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Wednesday, 1 April 1987
Page: 1913


Mr GEAR(6.46) —It would not surprise anybody in this chamber that when people from the Opposition speak on Appropriation Bills and have an opportunity to talk about their taxation policy we do not hear anything about it. Instead, as the honourable member for Curtin (Mr Rocher) showed, we get carping criticisms about what this Government supposedly is or is not doing. The honourable member brought up a couple of points I would like to take up. He talked about the amount of tax revenue this country spends as a percentage of gross domestic product. For the honourable member's illumination, I have the latest figures for the Organisation for Economic Co-operation and Development. The revenue statistics for the OECD countries show the amounts of tax revenue spent as a percentage of GDP. Of the 23 OECD countries, Australia comes in eighteenth.


Mr Rocher —After Sweden.


Mr GEAR —Sweden is first. It spends the highest percentage. Around 50 per cent of its GDP is spent by the Government. The country with the lowest figure is Turkey. If what the honourable member was saying was that the measure of economic well-being was the percentage of tax revenue spent by the government one would imagine that Turkey would be leading the economic charge, but that is not the case. I do not know what point the honourable member was trying to make but whatever it was it is not borne out by the statistics here: Australia is doing very much better than Turkey and so is Sweden. Therefore, these figures show that the percentage of tax revenue actually spent plays very little part in the economic well-being of a country. In the case of Sweden, one could point to the fact that its high taxing policies have actually produced an economy which is better suited to the economic conditions of today than are Australia's.

The honourable member for Curtin also talked about the Waste Watch Committee. This bunch of mental midgets who go around perusing documents to find grants as low as $400 to criticise-they have done that-would be better off directed to coming up with a taxation policy. The Opposition does not have one. We do not know what the Opposition is going to do on tax; in fact, it does not know itself. The Opposition is mortified at the thought of telling us about a taxation policy. The Opposition has four members on the so-called Waste Watch Committee perusing documents to see not how this Government but agencies such as the Australia Council spend money. It is arms length funding; it is not done by the Government. They are the things Opposition members criticise. That is what they are doing. Instead of actually buckling down to the things that really matter such as coming up with a taxation policy they are off in a little dungeon somewhere looking over these documents trying to get a bit of publicity out of it. I have no doubt that it is a great publicity stunt. We had one last week. Those of us who took an interest noticed that the day the Waste Watch Committee announced its awards was the day the Australia Card Bill was introduced into this chamber for the second time. Two Waste Watch Committee members raced from the announcement of that award, where they criticised the grant of $11,000, I think, to this chamber to vote against a measure that would net $880m.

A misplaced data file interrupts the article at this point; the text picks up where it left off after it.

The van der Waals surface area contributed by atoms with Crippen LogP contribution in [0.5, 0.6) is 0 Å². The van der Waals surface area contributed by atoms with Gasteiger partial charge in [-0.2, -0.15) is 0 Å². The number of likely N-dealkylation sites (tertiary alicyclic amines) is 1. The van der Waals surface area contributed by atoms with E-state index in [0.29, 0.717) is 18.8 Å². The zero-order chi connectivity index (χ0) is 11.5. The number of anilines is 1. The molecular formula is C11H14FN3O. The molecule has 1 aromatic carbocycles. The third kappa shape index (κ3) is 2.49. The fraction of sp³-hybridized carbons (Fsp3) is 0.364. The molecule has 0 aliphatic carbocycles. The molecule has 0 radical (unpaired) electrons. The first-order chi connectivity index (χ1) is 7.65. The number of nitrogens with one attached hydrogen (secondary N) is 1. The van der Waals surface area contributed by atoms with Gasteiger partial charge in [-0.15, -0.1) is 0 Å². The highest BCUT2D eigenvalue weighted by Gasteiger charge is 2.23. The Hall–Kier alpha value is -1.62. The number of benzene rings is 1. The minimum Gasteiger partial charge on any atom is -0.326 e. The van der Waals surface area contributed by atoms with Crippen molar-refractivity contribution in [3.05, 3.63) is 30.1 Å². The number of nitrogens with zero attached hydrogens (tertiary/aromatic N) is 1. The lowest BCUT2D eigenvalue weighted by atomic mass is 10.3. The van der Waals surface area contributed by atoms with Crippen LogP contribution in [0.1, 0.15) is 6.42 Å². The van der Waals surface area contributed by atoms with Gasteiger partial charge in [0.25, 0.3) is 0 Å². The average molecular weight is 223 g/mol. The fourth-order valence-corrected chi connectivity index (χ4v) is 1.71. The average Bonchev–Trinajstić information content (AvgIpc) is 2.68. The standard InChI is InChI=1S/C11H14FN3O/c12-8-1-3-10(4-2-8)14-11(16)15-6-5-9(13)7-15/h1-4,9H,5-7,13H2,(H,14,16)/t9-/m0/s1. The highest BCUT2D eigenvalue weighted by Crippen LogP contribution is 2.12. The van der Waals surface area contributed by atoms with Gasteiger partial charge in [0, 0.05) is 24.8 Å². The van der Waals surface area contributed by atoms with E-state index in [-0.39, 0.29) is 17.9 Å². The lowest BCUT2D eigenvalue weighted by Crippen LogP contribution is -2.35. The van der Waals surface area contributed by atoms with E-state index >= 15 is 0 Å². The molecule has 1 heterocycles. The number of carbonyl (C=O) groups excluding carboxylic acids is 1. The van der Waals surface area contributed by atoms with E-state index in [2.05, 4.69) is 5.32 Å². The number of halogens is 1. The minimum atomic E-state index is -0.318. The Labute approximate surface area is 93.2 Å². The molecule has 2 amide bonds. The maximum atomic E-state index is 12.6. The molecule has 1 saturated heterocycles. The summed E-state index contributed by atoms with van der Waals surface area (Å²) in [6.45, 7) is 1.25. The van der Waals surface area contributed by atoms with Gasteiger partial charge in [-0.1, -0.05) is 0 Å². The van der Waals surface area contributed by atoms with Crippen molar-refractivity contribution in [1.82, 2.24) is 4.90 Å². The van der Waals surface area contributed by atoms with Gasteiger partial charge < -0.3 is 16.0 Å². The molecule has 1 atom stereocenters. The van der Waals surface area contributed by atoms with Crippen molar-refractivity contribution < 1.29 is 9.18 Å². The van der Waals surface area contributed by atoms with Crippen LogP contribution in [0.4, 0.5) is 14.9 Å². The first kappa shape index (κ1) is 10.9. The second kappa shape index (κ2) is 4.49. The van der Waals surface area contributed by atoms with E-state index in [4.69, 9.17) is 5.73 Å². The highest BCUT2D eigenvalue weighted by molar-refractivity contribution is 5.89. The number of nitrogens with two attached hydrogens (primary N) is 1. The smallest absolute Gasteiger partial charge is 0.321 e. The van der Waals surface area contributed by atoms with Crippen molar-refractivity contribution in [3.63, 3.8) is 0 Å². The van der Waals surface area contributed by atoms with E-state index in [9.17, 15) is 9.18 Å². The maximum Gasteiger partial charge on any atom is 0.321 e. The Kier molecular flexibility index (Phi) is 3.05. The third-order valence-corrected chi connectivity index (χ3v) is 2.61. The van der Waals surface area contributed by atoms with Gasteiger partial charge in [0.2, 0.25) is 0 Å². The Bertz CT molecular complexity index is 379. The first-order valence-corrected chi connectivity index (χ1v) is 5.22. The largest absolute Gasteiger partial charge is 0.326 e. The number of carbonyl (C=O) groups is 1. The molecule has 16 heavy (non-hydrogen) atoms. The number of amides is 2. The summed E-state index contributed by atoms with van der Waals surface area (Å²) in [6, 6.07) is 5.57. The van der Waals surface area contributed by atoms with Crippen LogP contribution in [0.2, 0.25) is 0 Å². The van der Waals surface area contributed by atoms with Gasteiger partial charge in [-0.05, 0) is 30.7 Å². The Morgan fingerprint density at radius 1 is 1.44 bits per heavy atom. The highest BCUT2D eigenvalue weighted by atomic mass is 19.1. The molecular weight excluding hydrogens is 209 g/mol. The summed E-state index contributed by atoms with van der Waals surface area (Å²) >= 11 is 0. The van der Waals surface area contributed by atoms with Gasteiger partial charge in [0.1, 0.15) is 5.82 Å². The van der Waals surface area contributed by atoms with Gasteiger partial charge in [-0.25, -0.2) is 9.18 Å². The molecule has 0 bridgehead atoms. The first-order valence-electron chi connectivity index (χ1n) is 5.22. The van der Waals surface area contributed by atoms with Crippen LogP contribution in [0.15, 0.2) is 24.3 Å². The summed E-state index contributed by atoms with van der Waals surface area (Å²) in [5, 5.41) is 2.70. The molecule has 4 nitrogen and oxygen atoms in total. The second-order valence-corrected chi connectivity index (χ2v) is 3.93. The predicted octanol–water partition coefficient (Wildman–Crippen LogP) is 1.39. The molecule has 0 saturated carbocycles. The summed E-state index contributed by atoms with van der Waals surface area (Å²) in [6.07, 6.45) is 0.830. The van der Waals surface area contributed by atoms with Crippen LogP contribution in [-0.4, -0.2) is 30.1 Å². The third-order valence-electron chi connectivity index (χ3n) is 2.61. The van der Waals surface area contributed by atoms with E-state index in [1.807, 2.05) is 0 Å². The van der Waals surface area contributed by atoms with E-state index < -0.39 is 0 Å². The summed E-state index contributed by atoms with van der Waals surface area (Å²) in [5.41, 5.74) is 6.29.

Let us see where the real waste is. Let me just detail a few of the things that the members of the Waste Watch Committee have voted against. They have voted against the bottom of the harbour legislation that this Government introduced four times to try to get it through both Houses. It was rejected in the Senate four times. That legislation would have netted $600m. The Waste Watch Committee criticises grants of $400 but it is quite happy to vote against legislation which would net $600m. It voted against the cherry pickers superannuation schemes legislation. People with a social conscience should look at the ways employers manipulated those funds to rob employees of their just entitlements. That represented $25m we tried to get back. Again, it was voted against by members of the Waste Watch Committee. It voted against the fringe benefits tax and substantiation-worth $900m. People who take their lunches to work in brown paper bags were subsidising their more affluent fellow Australians. It voted against the denial of entertainment expenses, the old boozy lunches. That was worth $320m.

It voted against the capital gains tax, worth $25m. It voted against negative gearing, worth $100m. It voted against the assets test. It would rather give pensions back to the millionaires. The assets test is worth $160m. As I have said, it voted against the Australia Card, worth $880m. The Waste Watch Committee voted against every one of those proposals. Yet it has the hide to put out Press releases criticising grants as low as $400. I leave it to you, Mr Deputy Speaker, to work out for yourself who are the real wasters on the parliamentary scene. Members of the Waste Watch Committee, who have rejected these proposals, which I calculated to be worth $3,010m, are the real wasters. They have voted against every meaningful measure this Government has tried to introduce. No doubt next week-or this week if it happens-when the Australia Card legislation is voted on in the Senate the other half of the Waste Watch Committee will vote against it there. Members of the Waste Watch Committee are, as I said, nothing more than mental midgets who peruse documents in the hope that some lazy journalists will publish the findings they come up with.


Ms Jakobsen —No lazy journalist would.